I’ve been working four days a week for years but forget I’m not full time - Alastair Dalton

You may well be reading this with that Monday morning feeling – but I chose to banish it a decade ago.

That’s when I decided to reduce my working week from five to four days, an idea coming under increasing consideration and which the SNP conference backed at the weekend as a major plank of any pro-independence referendum campaign.

It’s also been proposed by Labour in the past, while the Scottish Greens and trade unions this year called for shorter working hours.

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So what’s been my experience? The first thing to say is that unlike the current proposals, which would involve no loss of pay, my decision came with a 20 per cent pay cut.

Alastair Dalton originally went down to a four day week to look after his young daughter. Picture: John Devlin

However, we decided it was worthwhile in order to give our young daughter a day of one-to-one parental time after my wife had done the same with our elder child while he was toddler, with both kids spending the rest of the week at nursery.

My second observation is that I often forget I’m officially “part time” – only being reminded when forms and surveys ask my employment status.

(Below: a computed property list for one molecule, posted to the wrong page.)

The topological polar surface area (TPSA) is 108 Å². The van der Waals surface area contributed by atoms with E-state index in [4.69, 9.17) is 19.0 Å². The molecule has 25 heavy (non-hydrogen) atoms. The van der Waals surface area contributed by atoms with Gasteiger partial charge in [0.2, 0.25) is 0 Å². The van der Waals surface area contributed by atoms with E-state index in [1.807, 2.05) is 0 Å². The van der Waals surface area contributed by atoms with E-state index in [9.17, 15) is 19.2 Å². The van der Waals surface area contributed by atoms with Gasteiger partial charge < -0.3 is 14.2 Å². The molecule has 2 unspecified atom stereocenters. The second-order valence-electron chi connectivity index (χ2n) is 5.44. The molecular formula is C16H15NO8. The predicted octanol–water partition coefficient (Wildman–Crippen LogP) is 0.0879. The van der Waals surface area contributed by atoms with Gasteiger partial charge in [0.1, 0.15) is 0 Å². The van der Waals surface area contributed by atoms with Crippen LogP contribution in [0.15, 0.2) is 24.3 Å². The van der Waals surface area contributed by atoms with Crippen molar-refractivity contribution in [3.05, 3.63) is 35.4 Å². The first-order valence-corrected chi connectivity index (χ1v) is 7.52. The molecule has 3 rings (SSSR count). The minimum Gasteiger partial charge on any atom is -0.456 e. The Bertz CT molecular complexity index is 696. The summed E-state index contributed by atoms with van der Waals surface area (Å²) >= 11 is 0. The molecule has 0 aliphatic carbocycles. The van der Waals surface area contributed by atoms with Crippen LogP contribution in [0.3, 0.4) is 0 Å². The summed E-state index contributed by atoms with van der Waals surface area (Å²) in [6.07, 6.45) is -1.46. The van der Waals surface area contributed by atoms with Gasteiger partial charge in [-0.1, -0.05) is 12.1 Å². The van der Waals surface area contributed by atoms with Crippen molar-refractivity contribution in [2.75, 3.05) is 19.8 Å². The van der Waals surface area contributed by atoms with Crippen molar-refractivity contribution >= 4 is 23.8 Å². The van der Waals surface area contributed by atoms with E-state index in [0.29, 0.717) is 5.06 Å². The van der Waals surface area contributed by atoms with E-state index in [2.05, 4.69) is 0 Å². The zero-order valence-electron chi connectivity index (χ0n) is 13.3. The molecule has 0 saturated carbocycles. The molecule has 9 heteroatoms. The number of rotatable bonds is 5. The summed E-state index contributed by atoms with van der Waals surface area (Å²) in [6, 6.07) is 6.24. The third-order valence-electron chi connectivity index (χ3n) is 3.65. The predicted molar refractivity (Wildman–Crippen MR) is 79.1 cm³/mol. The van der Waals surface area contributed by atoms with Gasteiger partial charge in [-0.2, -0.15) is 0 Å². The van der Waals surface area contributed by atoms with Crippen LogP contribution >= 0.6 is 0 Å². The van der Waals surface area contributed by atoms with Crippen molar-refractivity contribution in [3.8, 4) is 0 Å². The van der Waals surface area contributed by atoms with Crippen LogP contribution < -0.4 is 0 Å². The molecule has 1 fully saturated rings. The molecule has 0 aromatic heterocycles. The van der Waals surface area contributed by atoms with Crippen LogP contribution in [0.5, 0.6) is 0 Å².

This is because I, like several other colleagues, have to fit weekly as well as daily duties, such as a column for The Scotsman and stories for Scotland on Sunday, into my four-day schedule.

Email and social media traffic that journalists must keep up with are also no respecter of days off.

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However, working four days on, three off, rather than five/two over the previous 20 years of my career, definitely feels like a better balance, and worth the significant salary sacrifice, even though the extra time off is no longer needed for childcare.

The other thing I’d mention is that extra day always seems to go very fast. I use it to clean the house, wash clothes, buy food and cook the tea.

When the kids were at primary school, the six-hour day always seemed to pass in a flash.

Ten years on, I remain conscious of not working when others are – even though I’m not being paid for the privilege. But it’s still worth it.

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